JUNIE B. JONES AND THE STUPID SMELLY BUS

From the Junie B. Jones series

In the ``First Stepping Stone'' series, a genuinely funny, easily read story. Junie didn't like riding the bus to her first day of kindergarten, so when it's time to go home she hides in a supply closet until everyone but the janitor has left. She has a fine time exploring the contents of her teacher's desk, the school library, and the nurse's office—until she has to go to the bathroom and finds it locked. Only when Junie calls 911 to report this emergency is she located by the frantic adults who've been searching for her. Junie's abrupt, ungrammatical narration sounds just like the feisty young lady seen in the b&w drawings, with droopy socks, wispy hair, and spit-shined (literally—she licks them) shoes. Kids may need some persuading to read about a younger child, but they're sure to enjoy the understated humor. (Fiction. 6-9)

Pub Date: Aug. 1, 1992

ISBN: 0-679-92642-9

Page Count: 69

Publisher: Random House

Review Posted Online: May 20, 2010

Kirkus Reviews Issue: Aug. 1, 1992

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HELLO, HARVEST MOON

As atmospheric as its companion, Twilight Comes Twice, this tone poem pairs poetically intense writing with luminescent oils featuring widely spaced houses, open lawns, and clumps of autumnal trees, all lit by a huge full moon. Fletcher tracks that moon’s nocturnal path in language rich in metaphor: “With silent slippers / it climbs the night stairs,” “staining earth and sky with a ghostly glow,” lighting up a child’s bedroom, the wings of a small plane, moonflowers, and, ranging further afield, harbor waves and the shells of turtle hatchlings on a beach. Using creamy brushwork and subtly muted colors, Kiesler depicts each landscape, each night creature from Luna moths to a sleepless child and her cat, as well as the great moon sweeping across star-flecked skies, from varied but never vertiginous angles. Closing with moonset, as dawn illuminates the world with a different kind of light, this makes peaceful reading either in season, or on any moonlit night. (Picture book. 6-8)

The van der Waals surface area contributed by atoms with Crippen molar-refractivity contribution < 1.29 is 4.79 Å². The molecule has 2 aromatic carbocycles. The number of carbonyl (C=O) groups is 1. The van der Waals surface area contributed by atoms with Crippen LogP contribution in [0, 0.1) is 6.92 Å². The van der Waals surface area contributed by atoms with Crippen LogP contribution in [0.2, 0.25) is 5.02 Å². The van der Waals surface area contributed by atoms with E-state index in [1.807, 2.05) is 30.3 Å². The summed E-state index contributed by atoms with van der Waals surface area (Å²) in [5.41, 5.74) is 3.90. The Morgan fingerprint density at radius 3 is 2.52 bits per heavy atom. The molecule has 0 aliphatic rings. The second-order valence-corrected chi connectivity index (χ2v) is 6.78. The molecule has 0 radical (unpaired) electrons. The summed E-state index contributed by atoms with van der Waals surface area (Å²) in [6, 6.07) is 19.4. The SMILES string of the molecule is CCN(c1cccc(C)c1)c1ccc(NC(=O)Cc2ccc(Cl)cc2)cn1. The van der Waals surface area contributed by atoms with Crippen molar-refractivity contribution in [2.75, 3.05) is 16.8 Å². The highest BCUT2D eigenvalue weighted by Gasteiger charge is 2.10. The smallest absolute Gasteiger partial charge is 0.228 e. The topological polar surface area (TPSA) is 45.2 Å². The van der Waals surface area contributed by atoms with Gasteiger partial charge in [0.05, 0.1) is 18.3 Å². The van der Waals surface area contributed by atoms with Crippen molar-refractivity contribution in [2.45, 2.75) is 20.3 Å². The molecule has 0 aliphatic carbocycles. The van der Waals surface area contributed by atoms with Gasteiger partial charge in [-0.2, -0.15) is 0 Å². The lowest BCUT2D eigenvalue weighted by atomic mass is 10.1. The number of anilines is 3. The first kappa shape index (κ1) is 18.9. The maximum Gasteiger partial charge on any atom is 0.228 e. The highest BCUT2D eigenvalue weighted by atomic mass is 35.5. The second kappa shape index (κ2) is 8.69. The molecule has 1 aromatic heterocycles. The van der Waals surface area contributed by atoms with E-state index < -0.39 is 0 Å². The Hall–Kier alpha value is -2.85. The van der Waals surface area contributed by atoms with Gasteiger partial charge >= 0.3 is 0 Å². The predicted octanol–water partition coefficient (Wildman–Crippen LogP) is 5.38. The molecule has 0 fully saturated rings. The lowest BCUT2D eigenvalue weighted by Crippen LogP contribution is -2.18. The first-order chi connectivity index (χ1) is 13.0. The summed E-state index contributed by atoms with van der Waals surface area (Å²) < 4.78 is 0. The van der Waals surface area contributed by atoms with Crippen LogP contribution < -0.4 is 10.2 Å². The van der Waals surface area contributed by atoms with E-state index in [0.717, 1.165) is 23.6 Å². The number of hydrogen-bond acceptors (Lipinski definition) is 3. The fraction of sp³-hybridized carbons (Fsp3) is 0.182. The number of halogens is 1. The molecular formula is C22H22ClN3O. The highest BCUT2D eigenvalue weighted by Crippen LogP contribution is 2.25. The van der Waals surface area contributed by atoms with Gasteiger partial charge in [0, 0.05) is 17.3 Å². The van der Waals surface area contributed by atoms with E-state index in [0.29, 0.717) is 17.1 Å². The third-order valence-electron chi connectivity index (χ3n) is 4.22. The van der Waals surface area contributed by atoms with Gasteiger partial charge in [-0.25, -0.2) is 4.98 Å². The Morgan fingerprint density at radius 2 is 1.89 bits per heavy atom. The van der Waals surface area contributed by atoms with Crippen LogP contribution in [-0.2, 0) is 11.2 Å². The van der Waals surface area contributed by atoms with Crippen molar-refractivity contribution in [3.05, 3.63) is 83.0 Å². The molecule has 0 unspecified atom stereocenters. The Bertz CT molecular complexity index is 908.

Pub Date: Sept. 22, 2003

ISBN: 0-618-16451-0

Page Count: 32

Publisher: Clarion Books

Review Posted Online: May 20, 2010

Kirkus Reviews Issue: Sept. 15, 2003

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RIVER STORY

Trickling, bubbling, swirling, rushing, a river flows down from its mountain beginnings, past peaceful country and bustling city on its way to the sea. Hooper (The Drop in My Drink, 1998, etc.) artfully evokes the water’s changing character as it transforms from “milky-cold / rattling-bold” to a wide, slow “sliding past mudflats / looping through marshes” to the end of its journey. Willey, best known for illustrating Geraldine McCaughrean’s spectacular folk-tale collections, contributes finely detailed scenes crafted in shimmering, intricate blues and greens, capturing mountain’s chill, the bucolic serenity of passing pastures, and a sense of mystery in the water’s shadowy depths. Though Hooper refers to “the cans and cartons / and bits of old wood” being swept along, there’s no direct conservation agenda here (for that, see Debby Atwell’s River, 1999), just appreciation for the river’s beauty and being. (Picture book/nonfiction. 7-9)

Pub Date: June 1, 2000

ISBN: 0-7636-0792-4

Page Count: 32

Publisher: Candlewick

Review Posted Online: May 20, 2010

Kirkus Reviews Issue: June 1, 2000

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